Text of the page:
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Again, I have a little trouble figuring out how we got from the first step to the next one. It would be really appreciated if someone could help me out.

$$ \begin{split}LHS &= \cos\left(\frac{3\pi}{2}+x\right)\cos(2\pi +x)\left[\cot\left(\frac{3\pi}{2}-x\right) +\cot(2\pi+x) \right] \\ &= \sin x\cos x[\tan x+\cot x]\end{split} $$ I've tried the following: $\cot(3\pi/2)$ is $0$, so it would leave out $-\cot x$, that's where I lose the thread. $\cos(3\pi/2)$ is 0, so that leaves out $\cos x$ and $\cos2\pi$ is one and that's where I lose the thread.

Note: that this is not an assignment question, these are all solved examples, only for my practice. Source image

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    $\begingroup$ Just so you know, and perhaps make sense of the answers, $\cos(a \pm b) = \cos a \cos b \mp \sin a\sin b$. $\endgroup$ – Namaste Aug 15 '14 at 15:28
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    $\begingroup$ See math notation guide. $\endgroup$ – user147263 Aug 15 '14 at 17:49
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Using the formula $$\cos{(a+b)}=\cos{(a)} \cos {(b)}-\sin{(a)} \sin{(b)}$$ we get the following:

$$\cos{ \left ( \frac{3 \pi}{2}+x \right )}=\cos{ \left ( \frac{3 \pi}{2}\right )} \cos{(x)}-\sin{ \left ( \frac{3 \pi}{2} \right )} \sin{(x)}=0 \cdot \cos{(x)}-(-1) \cdot \sin{(x)}=\sin{(x)}$$

$$\cos{(2 \pi+x)}=\cos{(2 \pi)} \cos{(x)}-\sin{(2 \pi )} \sin{(x)}=\cos{(x)}$$

Use the formula $$\cot{(a+b)}=\frac{\cos{(a)} \cos{(b)}}{\sin{(a)} \cos{(b)}+\cos{(a)} \sin{(b)}}-\frac{\sin{(a)} \sin{(b)}}{\sin{(a)} \cos{(b)}+\cos{(a)} \sin{(b)}} \\ \text{ and } \\ \cot{(a-b)}=-\frac{\cos{(a)} \cos{(b)}}{\cos{(a)} \sin{(b)}-\sin{(a)} \cos{(b)}}-\frac{\sin{(a)} \sin{(b)}}{\cos{(a)} \sin{(b)}-\sin{(a)} \cos{(b)}}$$ to calculate $\cot{\left (\frac{3\pi}{2}-x \right )}$ and $\cot{(2 \pi+x)}$.

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The $\cos(2\pi+x)$ and $\cot(2\pi+x)$ terms are easy to get rid of: the basic trigonometric functions have period $2\pi$. So $\cos(2\pi +x)=\cos x$, and $\cot(2\pi+x)=\cot x$.

As to $\cos(3\pi/2+x)$, we can use the addition formula. It is $\cos(3\pi/2)\cos x-\sin(3\pi/2)\sin x$. This is simply $\sin x$. That's because $\cos(3\pi/2)=0$ and $\sin(3\pi/2)=-1$.

Your turn. You need to deal with $\cot(3\pi/2 -x)$. Use the procedure of the preceding paragraph, using the fact that $\cot t=\frac{\cos t}{\sin t}$.

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  • $\begingroup$ Thank you! Because I added explanatory material, your name got erased. But probably there is at least one more typo to fix. $\endgroup$ – André Nicolas Aug 15 '14 at 15:26
  • $\begingroup$ I can certainly relate regarding typos! :-| $\endgroup$ – Namaste Aug 15 '14 at 15:29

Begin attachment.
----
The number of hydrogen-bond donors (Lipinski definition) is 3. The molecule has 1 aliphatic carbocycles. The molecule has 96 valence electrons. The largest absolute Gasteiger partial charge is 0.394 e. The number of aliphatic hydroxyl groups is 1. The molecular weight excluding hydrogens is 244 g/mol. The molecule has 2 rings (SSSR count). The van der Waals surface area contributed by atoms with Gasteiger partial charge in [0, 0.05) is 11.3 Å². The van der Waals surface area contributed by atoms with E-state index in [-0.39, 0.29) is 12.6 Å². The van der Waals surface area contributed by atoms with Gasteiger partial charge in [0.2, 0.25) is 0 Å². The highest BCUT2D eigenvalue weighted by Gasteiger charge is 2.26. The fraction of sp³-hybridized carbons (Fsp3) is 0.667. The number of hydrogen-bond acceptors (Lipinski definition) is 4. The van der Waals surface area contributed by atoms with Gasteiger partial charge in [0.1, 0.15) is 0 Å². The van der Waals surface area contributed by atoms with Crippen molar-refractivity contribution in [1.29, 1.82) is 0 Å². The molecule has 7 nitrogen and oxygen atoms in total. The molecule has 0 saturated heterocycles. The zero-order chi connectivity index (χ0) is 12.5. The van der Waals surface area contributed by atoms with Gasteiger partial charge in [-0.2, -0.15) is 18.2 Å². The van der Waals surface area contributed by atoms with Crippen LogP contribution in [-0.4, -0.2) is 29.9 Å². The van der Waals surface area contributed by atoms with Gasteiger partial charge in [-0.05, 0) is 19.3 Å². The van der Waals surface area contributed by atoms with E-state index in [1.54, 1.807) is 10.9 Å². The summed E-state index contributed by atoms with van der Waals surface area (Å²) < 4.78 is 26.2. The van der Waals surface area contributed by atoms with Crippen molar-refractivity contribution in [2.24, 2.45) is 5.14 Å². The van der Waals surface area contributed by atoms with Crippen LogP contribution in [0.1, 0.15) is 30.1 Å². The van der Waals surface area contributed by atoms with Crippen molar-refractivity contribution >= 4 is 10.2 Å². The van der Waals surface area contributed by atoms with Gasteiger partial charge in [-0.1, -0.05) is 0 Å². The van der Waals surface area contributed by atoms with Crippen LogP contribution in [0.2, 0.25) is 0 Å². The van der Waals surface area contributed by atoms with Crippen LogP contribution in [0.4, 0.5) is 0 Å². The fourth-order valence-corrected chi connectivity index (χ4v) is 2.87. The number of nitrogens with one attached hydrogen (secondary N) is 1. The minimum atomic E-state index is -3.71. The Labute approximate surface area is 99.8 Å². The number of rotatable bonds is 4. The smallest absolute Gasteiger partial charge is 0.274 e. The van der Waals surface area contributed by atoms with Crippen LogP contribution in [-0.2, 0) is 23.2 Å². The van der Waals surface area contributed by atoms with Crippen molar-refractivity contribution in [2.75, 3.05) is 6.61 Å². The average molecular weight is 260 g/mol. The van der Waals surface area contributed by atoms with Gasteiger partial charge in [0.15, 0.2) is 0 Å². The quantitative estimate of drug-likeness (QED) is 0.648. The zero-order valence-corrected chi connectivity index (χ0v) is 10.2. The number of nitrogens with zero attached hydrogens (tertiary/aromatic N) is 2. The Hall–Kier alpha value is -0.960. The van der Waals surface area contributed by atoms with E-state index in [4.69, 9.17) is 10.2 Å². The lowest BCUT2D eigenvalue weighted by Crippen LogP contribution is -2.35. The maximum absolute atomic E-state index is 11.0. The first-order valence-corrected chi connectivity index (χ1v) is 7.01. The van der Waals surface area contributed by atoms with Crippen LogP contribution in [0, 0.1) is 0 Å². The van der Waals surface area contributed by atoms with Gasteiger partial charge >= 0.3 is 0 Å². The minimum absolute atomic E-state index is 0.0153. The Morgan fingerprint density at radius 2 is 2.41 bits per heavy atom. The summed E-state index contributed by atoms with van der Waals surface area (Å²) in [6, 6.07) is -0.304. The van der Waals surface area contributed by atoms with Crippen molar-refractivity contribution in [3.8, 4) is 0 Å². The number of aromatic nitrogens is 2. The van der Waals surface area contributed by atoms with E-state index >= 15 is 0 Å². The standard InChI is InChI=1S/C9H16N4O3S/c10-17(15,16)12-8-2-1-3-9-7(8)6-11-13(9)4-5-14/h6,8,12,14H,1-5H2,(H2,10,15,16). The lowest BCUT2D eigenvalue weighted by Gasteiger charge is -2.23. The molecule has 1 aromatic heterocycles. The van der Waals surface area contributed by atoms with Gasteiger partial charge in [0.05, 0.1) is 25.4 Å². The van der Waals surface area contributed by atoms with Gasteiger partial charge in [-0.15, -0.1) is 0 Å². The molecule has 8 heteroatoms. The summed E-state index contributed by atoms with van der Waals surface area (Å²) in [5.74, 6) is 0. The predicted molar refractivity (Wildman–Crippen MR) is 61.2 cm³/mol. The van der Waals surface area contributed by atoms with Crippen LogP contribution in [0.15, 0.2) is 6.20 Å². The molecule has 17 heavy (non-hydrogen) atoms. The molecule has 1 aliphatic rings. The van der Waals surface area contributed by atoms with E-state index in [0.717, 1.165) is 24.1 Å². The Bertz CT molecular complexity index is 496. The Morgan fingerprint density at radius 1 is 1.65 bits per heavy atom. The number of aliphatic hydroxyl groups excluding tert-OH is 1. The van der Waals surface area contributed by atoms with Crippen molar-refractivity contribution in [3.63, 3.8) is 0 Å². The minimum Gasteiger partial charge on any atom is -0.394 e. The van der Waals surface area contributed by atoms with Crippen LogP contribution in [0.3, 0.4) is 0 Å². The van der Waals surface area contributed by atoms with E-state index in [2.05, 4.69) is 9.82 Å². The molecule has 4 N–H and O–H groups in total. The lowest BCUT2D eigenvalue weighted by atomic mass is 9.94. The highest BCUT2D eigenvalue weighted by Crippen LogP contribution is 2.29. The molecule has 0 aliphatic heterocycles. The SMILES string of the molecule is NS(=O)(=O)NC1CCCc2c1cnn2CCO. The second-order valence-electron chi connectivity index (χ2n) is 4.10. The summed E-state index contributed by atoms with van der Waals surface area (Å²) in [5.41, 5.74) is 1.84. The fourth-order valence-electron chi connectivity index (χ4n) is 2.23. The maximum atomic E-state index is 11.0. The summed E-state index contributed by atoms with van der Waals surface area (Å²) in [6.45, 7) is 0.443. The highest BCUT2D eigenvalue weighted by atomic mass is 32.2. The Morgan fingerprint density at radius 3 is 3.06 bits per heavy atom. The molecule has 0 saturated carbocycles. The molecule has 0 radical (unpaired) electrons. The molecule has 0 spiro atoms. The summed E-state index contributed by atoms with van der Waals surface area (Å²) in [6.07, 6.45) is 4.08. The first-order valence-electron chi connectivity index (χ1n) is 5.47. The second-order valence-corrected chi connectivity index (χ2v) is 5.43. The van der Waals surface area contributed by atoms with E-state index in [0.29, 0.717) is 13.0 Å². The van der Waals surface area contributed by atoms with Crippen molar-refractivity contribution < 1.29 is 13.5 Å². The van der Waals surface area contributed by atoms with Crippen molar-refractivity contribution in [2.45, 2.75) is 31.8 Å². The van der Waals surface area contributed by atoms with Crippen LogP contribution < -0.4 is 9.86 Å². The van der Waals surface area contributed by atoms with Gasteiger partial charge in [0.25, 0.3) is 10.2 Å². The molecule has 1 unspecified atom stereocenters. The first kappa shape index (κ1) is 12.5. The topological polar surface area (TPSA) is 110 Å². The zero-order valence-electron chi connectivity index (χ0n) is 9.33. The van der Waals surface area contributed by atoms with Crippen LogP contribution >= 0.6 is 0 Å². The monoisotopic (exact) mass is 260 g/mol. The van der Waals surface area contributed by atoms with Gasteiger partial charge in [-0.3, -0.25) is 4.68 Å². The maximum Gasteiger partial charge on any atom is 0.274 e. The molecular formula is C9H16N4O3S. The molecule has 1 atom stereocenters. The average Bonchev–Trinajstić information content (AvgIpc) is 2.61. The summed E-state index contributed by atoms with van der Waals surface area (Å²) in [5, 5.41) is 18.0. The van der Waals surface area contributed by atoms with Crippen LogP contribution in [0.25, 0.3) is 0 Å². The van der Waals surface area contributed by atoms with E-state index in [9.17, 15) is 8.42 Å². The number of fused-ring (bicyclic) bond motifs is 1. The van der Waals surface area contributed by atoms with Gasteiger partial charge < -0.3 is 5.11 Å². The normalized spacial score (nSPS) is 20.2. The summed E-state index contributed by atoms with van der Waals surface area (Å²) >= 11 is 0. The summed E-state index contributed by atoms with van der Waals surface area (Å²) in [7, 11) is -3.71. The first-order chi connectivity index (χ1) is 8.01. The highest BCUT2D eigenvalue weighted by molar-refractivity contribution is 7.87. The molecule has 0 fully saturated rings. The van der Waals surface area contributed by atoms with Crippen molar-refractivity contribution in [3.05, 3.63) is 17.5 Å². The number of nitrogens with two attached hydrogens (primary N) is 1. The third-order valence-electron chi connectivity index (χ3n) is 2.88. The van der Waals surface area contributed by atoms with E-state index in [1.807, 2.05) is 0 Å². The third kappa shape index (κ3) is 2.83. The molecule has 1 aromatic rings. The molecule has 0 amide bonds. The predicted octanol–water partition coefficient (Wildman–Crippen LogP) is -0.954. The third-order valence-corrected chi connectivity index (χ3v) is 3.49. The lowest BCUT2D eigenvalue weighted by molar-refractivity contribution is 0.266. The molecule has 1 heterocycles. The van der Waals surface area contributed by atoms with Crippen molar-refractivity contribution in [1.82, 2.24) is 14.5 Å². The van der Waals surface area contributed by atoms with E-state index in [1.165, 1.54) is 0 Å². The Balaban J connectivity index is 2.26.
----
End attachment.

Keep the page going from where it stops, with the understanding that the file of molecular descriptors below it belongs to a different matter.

• $\begingroup$ By periodicity, $\cos(2\pi-x)=\cos(2\pi+(-x))=\cos(-x)$. But $\cos(-x)=\cos x$ for all $x$, so the book is right. $\endgroup$ – André Nicolas Aug 15 '14 at 15:31
  • $\begingroup$ How is cos(2π+x) = cox? It is given in my book that cos(2π-x)= cosx, is cos(2π+x) = cosx as well? $\endgroup$ – Always Learning Forever Aug 15 '14 at 15:32
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    $\begingroup$ Yes. For $\sin$ and $\cos$, and therefore also for all the other trig fumctions, we have periodicity. In general $\cos(x+2n\pi)=\cos(x)$ for any integer $n$. Same for $\sin(x+2n\pi)$. Looking at pictures of $\cos$ and $\sin$ can be very useful. Shift the curve by $2\pi$, and the picture does not change. $\endgroup$ – André Nicolas Aug 15 '14 at 15:36
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Replace the terms on the left side of your left side of the identity with these, and you will end up with the right hand side of your identity.

$$\require{cancel}\cos \left( \frac{3\pi}2+x \right)=\cancelto{0}{\cos \frac{3\pi}2}\cos x - \cancelto{1}{\sin \frac{3\pi}2}\sin x=\sin x$$

$$\require{cancel}\cos \left(2\pi+x \right)=\cancelto{1}{\cos 2\pi}\cos x - \cancelto{0}{\sin 2 \pi}\sin x=\cos x$$

$$\require{cancel} \cot\left(\frac{3\pi}2 - x\right) = \frac{\cos(\frac{3\pi}2 - x)}{\sin(\frac{3\pi}2 - x)} = \frac{\cancelto{0}{\cos\frac{3\pi}2} \cos x + \cancelto{1}{\sin\frac{3\pi}2} \sin x }{\cancelto{1}{\sin\frac{3\pi}2} \cos x - \cancelto{0}{\cos\frac{3\pi}2} \sin x} = \frac{\sin x}{\cos x} = \tan x$$

$$\require{cancel} \cot\left(2\pi + x\right) = \frac{\cos(2\pi + x)}{\sin(2\pi + x)} = \frac{\cancelto{1}{\cos 2\pi} \cos x - \cancelto{0}{\sin 2\pi} \sin x }{\cancelto{0}{\sin 2\pi} \cos x + \cancelto{1}{\cos 2\pi} \sin x} = \frac{\cos x}{\sin x} = \cot x$$

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  • $\begingroup$ How did you get those two last terms in both of the results? $\endgroup$ – Always Learning Forever Aug 15 '14 at 15:24
  • $\begingroup$ Not those last two terms. In the first two equations YOU wrote, how did you get sin3pi/2 and sinx? $\endgroup$ – Always Learning Forever Aug 15 '14 at 15:27
  • $\begingroup$ Use the formula: $$\cos(a+b)=\cos a \cos b - \sin a \sin b$$ $\endgroup$ – Cookie Aug 15 '14 at 15:27
  • $\begingroup$ Okay...fine, fine fine. thanks $\endgroup$ – Always Learning Forever Aug 15 '14 at 15:28

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